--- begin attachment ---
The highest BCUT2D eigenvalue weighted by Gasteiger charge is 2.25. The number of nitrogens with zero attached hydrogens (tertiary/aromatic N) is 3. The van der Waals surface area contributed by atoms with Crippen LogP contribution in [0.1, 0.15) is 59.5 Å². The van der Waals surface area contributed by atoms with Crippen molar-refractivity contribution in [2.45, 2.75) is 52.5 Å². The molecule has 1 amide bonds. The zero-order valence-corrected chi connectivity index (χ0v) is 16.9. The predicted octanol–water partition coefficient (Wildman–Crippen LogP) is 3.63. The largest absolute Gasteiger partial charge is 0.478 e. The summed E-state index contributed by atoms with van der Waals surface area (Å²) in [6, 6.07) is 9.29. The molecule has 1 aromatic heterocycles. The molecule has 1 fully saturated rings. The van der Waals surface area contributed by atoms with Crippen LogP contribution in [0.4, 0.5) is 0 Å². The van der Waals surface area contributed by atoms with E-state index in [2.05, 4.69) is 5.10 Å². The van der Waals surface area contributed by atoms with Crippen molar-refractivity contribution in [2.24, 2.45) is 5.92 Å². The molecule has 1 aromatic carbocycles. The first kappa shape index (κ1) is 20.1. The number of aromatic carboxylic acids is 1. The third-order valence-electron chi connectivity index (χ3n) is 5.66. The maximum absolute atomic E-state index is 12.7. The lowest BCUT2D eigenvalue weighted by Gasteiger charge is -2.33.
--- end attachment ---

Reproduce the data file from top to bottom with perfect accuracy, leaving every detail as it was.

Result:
The highest BCUT2D eigenvalue weighted by Gasteiger charge is 2.25. The number of nitrogens with zero attached hydrogens (tertiary/aromatic N) is 3. The van der Waals surface area contributed by atoms with Crippen LogP contribution in [0.1, 0.15) is 59.5 Å². The van der Waals surface area contributed by atoms with Crippen molar-refractivity contribution in [2.45, 2.75) is 52.5 Å². The molecule has 1 amide bonds. The zero-order valence-corrected chi connectivity index (χ0v) is 16.9. The predicted octanol–water partition coefficient (Wildman–Crippen LogP) is 3.63. The largest absolute Gasteiger partial charge is 0.478 e. The summed E-state index contributed by atoms with van der Waals surface area (Å²) in [6, 6.07) is 9.29. The molecule has 1 aromatic heterocycles. The molecule has 1 fully saturated rings. The van der Waals surface area contributed by atoms with Crippen LogP contribution in [0.4, 0.5) is 0 Å². The van der Waals surface area contributed by atoms with E-state index in [2.05, 4.69) is 5.10 Å². The van der Waals surface area contributed by atoms with Crippen molar-refractivity contribution in [2.24, 2.45) is 5.92 Å². The molecule has 1 aromatic carbocycles. The first kappa shape index (κ1) is 20.1. The number of aromatic carboxylic acids is 1. The third-order valence-electron chi connectivity index (χ3n) is 5.66. The maximum absolute atomic E-state index is 12.7. The lowest BCUT2D eigenvalue weighted by Gasteiger charge is -2.33.